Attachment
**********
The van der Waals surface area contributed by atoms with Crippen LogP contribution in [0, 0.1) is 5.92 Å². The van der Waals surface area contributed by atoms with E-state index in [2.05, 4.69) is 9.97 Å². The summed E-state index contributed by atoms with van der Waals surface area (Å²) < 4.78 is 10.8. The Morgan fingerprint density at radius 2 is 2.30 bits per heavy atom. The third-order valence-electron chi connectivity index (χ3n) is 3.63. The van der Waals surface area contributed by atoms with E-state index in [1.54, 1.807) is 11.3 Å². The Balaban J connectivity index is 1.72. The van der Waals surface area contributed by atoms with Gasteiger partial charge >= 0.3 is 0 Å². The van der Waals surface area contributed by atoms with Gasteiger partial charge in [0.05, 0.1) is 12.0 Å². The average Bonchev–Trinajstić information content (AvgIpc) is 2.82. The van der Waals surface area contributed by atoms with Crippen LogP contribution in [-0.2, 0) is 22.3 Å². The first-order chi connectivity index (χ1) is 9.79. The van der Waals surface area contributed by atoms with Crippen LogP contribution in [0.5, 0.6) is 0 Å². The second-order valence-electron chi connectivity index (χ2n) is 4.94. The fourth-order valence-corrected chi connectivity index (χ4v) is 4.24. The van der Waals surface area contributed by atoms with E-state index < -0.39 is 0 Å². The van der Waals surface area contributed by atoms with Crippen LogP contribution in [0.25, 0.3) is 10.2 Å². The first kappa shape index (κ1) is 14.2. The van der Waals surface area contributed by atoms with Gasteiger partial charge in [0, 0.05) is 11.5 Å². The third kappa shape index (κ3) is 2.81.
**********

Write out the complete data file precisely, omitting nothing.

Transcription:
The van der Waals surface area contributed by atoms with Crippen LogP contribution in [0, 0.1) is 5.92 Å². The van der Waals surface area contributed by atoms with E-state index in [2.05, 4.69) is 9.97 Å². The summed E-state index contributed by atoms with van der Waals surface area (Å²) < 4.78 is 10.8. The Morgan fingerprint density at radius 2 is 2.30 bits per heavy atom. The third-order valence-electron chi connectivity index (χ3n) is 3.63. The van der Waals surface area contributed by atoms with E-state index in [1.54, 1.807) is 11.3 Å². The Balaban J connectivity index is 1.72. The van der Waals surface area contributed by atoms with Gasteiger partial charge >= 0.3 is 0 Å². The van der Waals surface area contributed by atoms with Gasteiger partial charge in [0.05, 0.1) is 12.0 Å². The average Bonchev–Trinajstić information content (AvgIpc) is 2.82. The van der Waals surface area contributed by atoms with Crippen LogP contribution in [-0.2, 0) is 22.3 Å². The first-order chi connectivity index (χ1) is 9.79. The van der Waals surface area contributed by atoms with Crippen LogP contribution in [0.5, 0.6) is 0 Å². The second-order valence-electron chi connectivity index (χ2n) is 4.94. The fourth-order valence-corrected chi connectivity index (χ4v) is 4.24. The van der Waals surface area contributed by atoms with E-state index < -0.39 is 0 Å². The van der Waals surface area contributed by atoms with Crippen LogP contribution in [0.25, 0.3) is 10.2 Å². The first kappa shape index (κ1) is 14.2. The van der Waals surface area contributed by atoms with Gasteiger partial charge in [0, 0.05) is 11.5 Å². The third kappa shape index (κ3) is 2.81.